Monday, March 30, 2020

Aging, the Demographic Transition, and the Necessary Adjustments

David E. Bloom has been thinking a lot about aging. Last fall he edited Live Long and Prosper? The
Economics of Ageing Populations, a free ebook with 20 short essays summarizing a range of research on the topic (October 2019,, registration required). Then Bloom contributed the lead article, "Population 2020: Demographics can be a potent driver of the pace and process of economic development," in the most recent issue of Finance & Development (March 2020, pp. 4-9).  At the moment, of course, a primary concern is that older people may be more vulnerable to the spread of COVID-19. But more broadly, a shift in the distribution of ages across society will have broad consequences for social institutions and government policies.

Here's a figure from Andrew Scott, in his F&D essay "The Long, Good Life," which gives as sense of the shift. The horizontal axis of the figure shows the expansion of population over time. The vertical axis shows the shift in aging. Thus, the shaded area for 1950 is narrower (fewer people) and more pointed near the top (fewer older people). The time periods that follow get wider (more people) and also develop "shoulders," representing a population where more people stay older for longer.

Bloom explains the underlying patterns, including the "demographic transition" and the graying population, in his F&D essay:

In many developing economies, population growth has been associated with a phenomenon known as the “demographic transition”—the movement from high to low death rates followed by a corresponding movement in birth rates.
For most of human history, the average person lived about 30 years. But between 1950 and 2020, life expectancy increased from 46 to 73 years, and it is projected to increase by another four years by 2050. Moreover, by 2050, life expectancy is projected to exceed 80 years in at least 91 countries and territories that will then be home to 39 percent of the world's population. ... Cross-country convergence in life expectancy continues to be strong. For example, the life expectancy gap between Africa and North America was 32 years in 1950 and 24 years in 2000; it is 16 years today. ...
In the 1950s and 1960s, the average woman had roughly five children over the course of her childbearing years. Today, the average woman has somewhat fewer than 2.5 children. This presumably reflects the growing cost of child-rearing (including opportunity cost, as reflected mainly in women’s wages), increased access to effective contraception, and perhaps also growing income insecurity. ... Between 1970 and 2020, the fertility rate declined in every country in the world. ... 
If the population’s age structure is sufficiently weighted toward those in prime childbearing years, even a fertility rate of 2.1 can translate into positive population growth in the short and medium term, because low fertility per woman is more than offset by the number of women having children. This feature of population dynamics is known as population momentum and helps explain (along with migration) why the populations of 69 countries and territories are currently growing even though their fertility rates are below 2.1.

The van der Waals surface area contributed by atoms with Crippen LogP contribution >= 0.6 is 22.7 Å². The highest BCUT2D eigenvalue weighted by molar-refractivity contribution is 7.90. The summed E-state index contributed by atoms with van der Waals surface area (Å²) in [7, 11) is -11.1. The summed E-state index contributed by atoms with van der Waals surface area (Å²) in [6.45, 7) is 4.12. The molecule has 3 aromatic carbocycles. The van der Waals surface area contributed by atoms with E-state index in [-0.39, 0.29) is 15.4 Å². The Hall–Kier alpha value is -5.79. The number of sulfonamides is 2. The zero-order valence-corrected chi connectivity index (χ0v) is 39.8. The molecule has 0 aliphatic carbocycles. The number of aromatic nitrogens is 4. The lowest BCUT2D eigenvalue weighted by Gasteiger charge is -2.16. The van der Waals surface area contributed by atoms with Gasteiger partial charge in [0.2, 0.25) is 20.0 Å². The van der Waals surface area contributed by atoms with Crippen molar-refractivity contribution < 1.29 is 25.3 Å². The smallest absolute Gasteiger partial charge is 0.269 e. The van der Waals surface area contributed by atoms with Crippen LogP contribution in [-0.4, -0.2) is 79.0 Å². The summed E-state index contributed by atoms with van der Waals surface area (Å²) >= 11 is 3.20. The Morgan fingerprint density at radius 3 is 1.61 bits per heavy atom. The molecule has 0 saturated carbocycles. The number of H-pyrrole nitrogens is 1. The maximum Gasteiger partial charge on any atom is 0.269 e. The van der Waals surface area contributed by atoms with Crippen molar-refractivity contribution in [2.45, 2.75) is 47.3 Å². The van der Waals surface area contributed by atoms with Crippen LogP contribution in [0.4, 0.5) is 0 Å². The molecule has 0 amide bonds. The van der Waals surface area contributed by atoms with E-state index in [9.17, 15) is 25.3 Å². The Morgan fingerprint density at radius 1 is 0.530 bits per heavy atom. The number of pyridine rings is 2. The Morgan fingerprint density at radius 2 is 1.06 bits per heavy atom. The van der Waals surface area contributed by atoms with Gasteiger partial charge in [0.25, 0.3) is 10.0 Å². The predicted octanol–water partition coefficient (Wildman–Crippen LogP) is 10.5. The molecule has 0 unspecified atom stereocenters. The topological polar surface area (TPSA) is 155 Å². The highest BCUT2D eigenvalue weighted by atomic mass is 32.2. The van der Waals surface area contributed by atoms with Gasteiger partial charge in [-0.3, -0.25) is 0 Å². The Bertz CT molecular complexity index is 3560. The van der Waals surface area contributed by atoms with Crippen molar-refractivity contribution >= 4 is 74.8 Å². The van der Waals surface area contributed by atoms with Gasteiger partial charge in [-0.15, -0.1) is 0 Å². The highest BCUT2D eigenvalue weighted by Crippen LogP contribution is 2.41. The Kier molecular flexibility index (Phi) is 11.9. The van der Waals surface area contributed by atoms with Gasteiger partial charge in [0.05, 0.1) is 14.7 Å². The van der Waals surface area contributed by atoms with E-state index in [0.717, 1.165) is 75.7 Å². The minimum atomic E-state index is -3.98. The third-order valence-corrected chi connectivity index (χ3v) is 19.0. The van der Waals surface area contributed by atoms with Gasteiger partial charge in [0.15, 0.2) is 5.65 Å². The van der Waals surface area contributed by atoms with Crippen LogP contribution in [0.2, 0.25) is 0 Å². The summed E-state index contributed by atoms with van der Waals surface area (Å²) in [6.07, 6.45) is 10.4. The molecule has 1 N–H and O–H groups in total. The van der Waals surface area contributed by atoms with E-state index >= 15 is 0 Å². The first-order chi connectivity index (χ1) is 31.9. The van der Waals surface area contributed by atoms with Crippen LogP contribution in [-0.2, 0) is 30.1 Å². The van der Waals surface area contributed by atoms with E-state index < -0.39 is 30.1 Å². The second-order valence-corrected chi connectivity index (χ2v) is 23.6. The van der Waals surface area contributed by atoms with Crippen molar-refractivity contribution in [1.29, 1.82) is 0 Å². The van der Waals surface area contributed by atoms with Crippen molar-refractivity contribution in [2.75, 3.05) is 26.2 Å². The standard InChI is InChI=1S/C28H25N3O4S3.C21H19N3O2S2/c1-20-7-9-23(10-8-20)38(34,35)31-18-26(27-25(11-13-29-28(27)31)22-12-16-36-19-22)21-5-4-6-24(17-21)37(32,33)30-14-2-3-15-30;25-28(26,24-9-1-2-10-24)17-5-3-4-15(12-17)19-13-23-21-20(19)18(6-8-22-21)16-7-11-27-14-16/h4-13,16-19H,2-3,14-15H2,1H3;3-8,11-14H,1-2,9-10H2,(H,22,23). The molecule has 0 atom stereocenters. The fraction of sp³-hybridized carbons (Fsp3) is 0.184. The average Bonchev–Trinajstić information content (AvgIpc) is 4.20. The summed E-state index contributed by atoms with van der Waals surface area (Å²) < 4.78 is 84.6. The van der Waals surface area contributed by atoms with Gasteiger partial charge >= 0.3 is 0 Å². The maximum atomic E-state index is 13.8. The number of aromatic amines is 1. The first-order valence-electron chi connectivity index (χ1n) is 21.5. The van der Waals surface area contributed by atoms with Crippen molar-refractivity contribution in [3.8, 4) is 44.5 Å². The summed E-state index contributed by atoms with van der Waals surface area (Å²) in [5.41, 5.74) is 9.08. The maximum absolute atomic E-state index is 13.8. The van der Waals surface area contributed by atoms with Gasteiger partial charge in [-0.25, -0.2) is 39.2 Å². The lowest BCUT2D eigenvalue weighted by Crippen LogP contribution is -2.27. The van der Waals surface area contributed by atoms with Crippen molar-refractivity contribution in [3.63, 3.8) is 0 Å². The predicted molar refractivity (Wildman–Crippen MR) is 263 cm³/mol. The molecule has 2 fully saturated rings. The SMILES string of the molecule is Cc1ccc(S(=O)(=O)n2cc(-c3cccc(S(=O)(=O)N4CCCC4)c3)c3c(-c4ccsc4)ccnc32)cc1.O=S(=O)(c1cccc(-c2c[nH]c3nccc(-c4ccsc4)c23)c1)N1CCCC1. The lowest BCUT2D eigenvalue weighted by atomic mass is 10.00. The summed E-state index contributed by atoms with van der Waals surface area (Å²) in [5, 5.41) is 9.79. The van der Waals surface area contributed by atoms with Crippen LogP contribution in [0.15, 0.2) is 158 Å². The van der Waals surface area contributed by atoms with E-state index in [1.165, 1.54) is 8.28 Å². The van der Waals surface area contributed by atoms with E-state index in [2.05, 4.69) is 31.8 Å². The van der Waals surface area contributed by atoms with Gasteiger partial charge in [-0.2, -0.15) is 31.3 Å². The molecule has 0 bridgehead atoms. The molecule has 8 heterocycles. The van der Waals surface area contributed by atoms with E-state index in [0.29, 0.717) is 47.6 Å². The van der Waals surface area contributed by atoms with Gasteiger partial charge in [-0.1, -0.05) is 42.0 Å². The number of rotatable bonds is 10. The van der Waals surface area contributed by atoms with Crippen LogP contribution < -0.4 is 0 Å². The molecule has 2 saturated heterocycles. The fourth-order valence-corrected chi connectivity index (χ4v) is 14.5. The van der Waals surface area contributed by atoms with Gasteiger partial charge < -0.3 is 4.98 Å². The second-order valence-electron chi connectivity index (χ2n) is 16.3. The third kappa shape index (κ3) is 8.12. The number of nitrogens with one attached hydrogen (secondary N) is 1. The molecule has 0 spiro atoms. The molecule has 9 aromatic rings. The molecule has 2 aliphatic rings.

The result of this demographic transition is a population with a rising number and share of elderly. Bloom writes:
Population aging is the dominant demographic trend of the twenty-first century—a reflection of increasing longevity, declining fertility, and the progression of large cohorts to older ages. Never before have such large numbers of people reached ages 65+ (the conventional old-age threshold). We expect to add 1 billion older individuals in the next three to four decades, atop the more than 700 million older people we have today. Among the older population, the group aged 85+ is growing especially fast and is projected to surpass half a billion in the next 80 years. This trend is significant because the needs and capacities of the 85+ crowd tend to differ significantly from those of 65-to-84-year-olds.
Although every country in the world will experience population aging, differences in the progression of this phenomenon will be considerable. Japan is currently the world leader, with 28 percent of its population 65 and over, triple the world average. By 2050, 29 countries and territories will have larger elder shares than Japan has today. In fact, the Republic of Korea’s elder share will eventually overtake Japan’s, reaching the historically unprecedented level of 38.1 percent. Japan’s median age (48.4) is also currently the highest of any country and more than twice that of Africa (19.7). But by 2050, Korea (median age 56.5 in 2050) is also expected to overtake Japan on that metric (54.7).
Three decades ago,the world was populated by more than three times as many adolescents and young adults (15- to 24-year-olds) as older people. Three decades from now, those age groups will be roughly on par.
I won't try here to summarize all the discussions in the F&D and the ebook. Instead, I'll just list the tables of contents below. But here are a few thoughts: